"Connecring the dots": origin?

Laurence Horn laurence.horn at YALE.EDU
Mon May 3 23:42:00 UTC 2010

At 6:46 PM -0400 5/3/10, Wilson Gray wrote:
>When I was a child, there was a popular game called "dots." You put
>parallel lines of equal numbers of dots onto a sheet of paper. The
>number of lines was a function of the patience of the person drawing
>up the "board." The game was played by connecting the dots, drawing
>only one line at a time. Neither player "owned" the lines, so that A
>could draw a line to connect a dot to which B had already drawn a line
>to make a connection. The point of the game was to be the one who was
>able to make the most squares by connecting the dots. A put "A" into
>his squares and B put "B" into his, to keep track.
>There were also puzzle-drawing for kids that involved connecting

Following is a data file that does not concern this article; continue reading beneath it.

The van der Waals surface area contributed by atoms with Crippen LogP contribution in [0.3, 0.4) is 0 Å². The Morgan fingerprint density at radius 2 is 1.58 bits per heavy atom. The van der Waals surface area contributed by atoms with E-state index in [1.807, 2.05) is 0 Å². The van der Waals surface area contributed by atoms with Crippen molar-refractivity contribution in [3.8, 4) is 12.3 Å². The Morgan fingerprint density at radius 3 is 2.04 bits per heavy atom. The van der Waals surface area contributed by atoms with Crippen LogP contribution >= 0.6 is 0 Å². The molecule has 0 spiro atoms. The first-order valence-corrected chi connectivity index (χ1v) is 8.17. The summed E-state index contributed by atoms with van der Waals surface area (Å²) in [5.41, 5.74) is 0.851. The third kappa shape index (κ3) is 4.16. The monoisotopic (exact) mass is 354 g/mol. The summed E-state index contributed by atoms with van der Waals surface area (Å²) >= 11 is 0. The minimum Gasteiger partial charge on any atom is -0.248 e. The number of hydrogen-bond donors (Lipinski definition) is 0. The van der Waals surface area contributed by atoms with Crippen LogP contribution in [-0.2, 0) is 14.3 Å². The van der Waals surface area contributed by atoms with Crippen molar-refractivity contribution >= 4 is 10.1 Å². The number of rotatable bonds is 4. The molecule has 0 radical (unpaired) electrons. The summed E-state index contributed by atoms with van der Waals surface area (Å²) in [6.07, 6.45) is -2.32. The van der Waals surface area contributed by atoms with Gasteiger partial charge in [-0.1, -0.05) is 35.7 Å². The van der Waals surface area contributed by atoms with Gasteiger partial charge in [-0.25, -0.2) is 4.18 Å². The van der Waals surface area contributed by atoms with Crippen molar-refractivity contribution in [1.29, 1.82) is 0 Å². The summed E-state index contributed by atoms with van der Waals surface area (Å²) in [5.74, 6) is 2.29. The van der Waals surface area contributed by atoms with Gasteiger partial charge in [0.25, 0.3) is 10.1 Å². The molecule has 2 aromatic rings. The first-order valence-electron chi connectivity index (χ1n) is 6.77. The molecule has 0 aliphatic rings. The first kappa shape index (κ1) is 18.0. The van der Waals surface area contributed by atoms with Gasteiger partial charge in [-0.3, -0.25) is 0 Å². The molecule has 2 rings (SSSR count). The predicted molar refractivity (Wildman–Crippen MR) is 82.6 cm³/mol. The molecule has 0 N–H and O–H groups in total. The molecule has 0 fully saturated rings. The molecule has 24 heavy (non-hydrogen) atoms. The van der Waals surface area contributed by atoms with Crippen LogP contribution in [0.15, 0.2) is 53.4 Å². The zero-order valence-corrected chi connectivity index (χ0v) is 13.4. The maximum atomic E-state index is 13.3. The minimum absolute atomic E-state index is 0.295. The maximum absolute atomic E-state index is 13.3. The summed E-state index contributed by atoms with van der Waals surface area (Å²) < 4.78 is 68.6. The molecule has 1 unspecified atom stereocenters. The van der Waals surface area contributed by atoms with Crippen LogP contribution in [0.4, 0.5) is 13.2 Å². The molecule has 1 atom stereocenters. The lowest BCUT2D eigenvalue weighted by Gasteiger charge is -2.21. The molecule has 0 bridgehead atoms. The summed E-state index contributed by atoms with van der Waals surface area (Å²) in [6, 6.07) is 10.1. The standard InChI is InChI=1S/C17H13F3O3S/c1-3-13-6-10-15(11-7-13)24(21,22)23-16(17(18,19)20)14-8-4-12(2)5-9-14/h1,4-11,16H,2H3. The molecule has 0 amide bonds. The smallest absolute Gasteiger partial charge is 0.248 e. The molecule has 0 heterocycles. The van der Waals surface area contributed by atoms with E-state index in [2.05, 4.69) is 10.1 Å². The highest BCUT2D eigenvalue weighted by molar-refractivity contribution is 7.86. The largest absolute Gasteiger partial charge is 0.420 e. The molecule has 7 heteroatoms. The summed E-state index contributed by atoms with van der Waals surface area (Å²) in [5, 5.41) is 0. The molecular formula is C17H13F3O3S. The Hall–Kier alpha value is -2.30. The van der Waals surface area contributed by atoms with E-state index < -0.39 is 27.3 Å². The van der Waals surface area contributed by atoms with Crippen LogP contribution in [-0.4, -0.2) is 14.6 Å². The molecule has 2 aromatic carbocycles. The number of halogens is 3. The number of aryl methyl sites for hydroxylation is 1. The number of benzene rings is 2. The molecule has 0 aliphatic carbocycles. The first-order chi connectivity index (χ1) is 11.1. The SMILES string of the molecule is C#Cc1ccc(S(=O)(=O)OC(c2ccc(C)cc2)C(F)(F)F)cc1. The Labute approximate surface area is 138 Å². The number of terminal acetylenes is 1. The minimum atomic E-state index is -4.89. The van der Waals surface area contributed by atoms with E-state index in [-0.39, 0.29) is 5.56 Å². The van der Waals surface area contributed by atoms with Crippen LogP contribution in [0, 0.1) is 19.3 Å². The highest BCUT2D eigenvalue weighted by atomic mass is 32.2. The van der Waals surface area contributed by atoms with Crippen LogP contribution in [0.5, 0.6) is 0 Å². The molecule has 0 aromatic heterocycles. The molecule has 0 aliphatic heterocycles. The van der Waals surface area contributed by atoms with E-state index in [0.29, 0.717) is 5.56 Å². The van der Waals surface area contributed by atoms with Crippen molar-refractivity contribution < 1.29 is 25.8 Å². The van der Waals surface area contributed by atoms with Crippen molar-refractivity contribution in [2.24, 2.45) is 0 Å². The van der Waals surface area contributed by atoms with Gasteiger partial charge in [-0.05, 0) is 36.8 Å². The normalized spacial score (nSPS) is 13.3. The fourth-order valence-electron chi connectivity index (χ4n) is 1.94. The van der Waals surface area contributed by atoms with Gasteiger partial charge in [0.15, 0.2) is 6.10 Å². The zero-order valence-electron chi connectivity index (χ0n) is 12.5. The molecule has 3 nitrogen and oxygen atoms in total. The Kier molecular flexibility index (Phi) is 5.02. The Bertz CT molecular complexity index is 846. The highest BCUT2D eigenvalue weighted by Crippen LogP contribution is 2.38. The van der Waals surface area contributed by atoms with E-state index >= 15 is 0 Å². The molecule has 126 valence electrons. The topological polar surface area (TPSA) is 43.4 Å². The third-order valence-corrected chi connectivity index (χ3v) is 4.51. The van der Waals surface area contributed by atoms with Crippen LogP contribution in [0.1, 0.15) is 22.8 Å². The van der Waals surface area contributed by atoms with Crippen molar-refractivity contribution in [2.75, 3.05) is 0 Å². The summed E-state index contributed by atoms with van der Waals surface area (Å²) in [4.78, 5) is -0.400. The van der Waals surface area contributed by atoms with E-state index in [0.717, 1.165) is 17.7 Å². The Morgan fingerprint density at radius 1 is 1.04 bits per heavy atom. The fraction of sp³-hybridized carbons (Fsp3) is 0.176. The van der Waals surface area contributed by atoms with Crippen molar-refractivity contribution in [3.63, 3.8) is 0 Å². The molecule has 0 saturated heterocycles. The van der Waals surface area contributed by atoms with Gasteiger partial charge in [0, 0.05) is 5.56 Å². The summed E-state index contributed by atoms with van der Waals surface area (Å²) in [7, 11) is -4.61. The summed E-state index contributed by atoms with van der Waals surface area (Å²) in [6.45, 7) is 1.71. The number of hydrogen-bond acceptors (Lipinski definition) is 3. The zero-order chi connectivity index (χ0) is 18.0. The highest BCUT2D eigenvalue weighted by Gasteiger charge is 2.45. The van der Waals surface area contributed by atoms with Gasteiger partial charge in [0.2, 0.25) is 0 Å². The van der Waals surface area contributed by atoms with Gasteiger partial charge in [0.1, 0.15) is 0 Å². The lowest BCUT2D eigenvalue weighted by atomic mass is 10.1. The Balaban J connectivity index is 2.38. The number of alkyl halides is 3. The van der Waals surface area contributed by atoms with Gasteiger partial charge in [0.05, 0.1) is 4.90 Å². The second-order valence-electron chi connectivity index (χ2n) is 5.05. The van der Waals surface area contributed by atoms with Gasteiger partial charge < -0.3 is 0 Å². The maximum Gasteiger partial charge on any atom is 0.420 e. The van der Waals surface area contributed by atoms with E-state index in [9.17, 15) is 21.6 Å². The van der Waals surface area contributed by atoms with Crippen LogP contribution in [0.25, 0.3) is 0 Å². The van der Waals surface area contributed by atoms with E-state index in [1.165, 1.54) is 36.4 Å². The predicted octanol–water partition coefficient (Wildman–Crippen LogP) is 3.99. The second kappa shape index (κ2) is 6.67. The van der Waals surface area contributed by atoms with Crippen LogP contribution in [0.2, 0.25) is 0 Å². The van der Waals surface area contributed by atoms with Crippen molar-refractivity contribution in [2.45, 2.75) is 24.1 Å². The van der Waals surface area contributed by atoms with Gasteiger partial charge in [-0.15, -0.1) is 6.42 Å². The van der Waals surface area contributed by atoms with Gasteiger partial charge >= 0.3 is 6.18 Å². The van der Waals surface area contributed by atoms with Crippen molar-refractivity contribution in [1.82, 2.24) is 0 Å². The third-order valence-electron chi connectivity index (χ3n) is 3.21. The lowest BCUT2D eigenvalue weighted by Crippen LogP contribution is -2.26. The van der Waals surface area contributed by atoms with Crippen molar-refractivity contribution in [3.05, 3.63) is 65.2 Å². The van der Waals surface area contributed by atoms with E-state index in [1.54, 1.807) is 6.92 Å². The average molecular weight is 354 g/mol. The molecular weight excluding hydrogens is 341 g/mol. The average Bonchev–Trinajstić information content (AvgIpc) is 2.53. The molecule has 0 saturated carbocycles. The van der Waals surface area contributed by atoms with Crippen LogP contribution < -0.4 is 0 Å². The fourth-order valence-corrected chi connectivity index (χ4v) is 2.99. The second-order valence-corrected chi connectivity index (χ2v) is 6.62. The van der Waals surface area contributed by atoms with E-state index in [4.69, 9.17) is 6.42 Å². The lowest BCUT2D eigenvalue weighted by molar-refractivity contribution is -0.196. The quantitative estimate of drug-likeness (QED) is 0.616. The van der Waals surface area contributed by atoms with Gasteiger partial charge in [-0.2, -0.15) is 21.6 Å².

>seemingly randomly-placed, numbered dots in such a way as to draw some
>figure by connecting the dots in mumerical order.
>I'm not suggesting that *either* of these games is the source of the
>phrase, "connecting the dots." They're just two games that I know of
>that involve connecting the dots and which come to mind whenever I
>hear talk of "connecting the dots."
>Does anyone know the actual source of the phrase? BTW, I don't really
>care. I'm just randomly wondering.
We played that first game in NYC; I'd totally forgotten it.  It was a
variant of another game called "Territories". I remember both fondly.
The second, puzzle-drawing exercise was a lot less exciting, but I
always associated the "connect the dots" metaphor (as in the
blamecasting post 9-11) with that one.  But it's nice to be reminded
me of that first one!


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